"And even Ron Paul got only 7% with that approach....But no, radical libertarians prefer obscurity and 1% of the vote."

Now it can't be both 1% and 7%, can it?

From 1% to 7% in one election cycle, and before the obviousness of both the catastrophe and cronyism was known to a large portion of society. What might be possible with the continuation of this economic mess? And it is sure to continue and we are sure to see worse.

You recognize this fact about Ron Paul, and yet you don't see the big picture. When I heard he was running (again) three years ago, I shrugged my shoulders with a "so what." Then I saw the first money bomb. Stunning, especially for an oldster like me who recalls fondly pulling the lever for Ron 20 years earlier. He reached such levels of success before the full extent of the catastrophe was even hinted at.

Yet, you advocate continuing to give power to the same people who brought on this destruction. The people will look at you like you just came from Mars when you peddle this witch's brew ("I will manage these monsters better") in the middle of the crisis.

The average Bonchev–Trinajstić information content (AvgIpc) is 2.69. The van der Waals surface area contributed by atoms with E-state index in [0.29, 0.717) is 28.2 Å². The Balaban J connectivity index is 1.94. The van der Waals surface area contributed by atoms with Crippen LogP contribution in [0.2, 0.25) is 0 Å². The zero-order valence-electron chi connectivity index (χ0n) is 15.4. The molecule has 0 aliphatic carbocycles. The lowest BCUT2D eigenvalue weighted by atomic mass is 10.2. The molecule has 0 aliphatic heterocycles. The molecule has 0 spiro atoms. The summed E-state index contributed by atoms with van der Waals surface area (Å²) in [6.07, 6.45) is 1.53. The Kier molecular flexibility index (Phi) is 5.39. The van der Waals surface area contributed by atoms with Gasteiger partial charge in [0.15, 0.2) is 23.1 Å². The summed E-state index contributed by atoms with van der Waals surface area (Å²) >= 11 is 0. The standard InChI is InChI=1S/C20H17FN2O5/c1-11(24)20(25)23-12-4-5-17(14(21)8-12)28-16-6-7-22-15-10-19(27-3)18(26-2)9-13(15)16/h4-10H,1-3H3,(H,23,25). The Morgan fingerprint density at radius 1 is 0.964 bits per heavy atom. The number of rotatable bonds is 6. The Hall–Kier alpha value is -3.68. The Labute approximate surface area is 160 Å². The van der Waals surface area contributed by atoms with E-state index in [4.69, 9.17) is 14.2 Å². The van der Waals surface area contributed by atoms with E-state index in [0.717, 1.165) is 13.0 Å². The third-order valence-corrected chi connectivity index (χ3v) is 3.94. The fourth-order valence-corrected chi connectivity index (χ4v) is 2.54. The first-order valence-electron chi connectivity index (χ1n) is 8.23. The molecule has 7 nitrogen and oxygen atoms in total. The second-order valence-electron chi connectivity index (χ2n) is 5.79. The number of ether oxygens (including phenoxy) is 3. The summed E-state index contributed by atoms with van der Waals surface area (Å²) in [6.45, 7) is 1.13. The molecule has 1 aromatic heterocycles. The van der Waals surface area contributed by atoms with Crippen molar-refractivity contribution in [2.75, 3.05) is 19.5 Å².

You believe incrementalism in the "right" direction can be had, with all of the same tools of manipulation in place. I will say again, you understand nothing of politics and money power when such levers and tools are available.

"Geeesh! What a brilliant strategy to save America."

Yes, indeed...If America is to be saved with a central bank, fiat money, the obligation of taxpayers to self-report every financial detail of their lives, public education (which you do not mention) all remaining in place, then you have saved nothing. All the same levers of control and centralization will remain. Meet the new boss, same as the old boss.

Saturday, April 16, 2011

The Myth of Japan's Lost Decades

This is a myth that keeps on giving. It seems helpful in the mainstream to maintain this myth. Please see the attached for a nice exposition, as well as links to further charts and analysis on the subject:

A couple of takeaways:

1) The myth arises from a view of Japan's flat GDP.

2) GDP is a poor statistic for measuring growth in an economy. For example, it relies heavily on the use of a deflator. There is not (likely) a more manipulated statistic (and impossible to measure in any case) in economics than that measuring price inflation.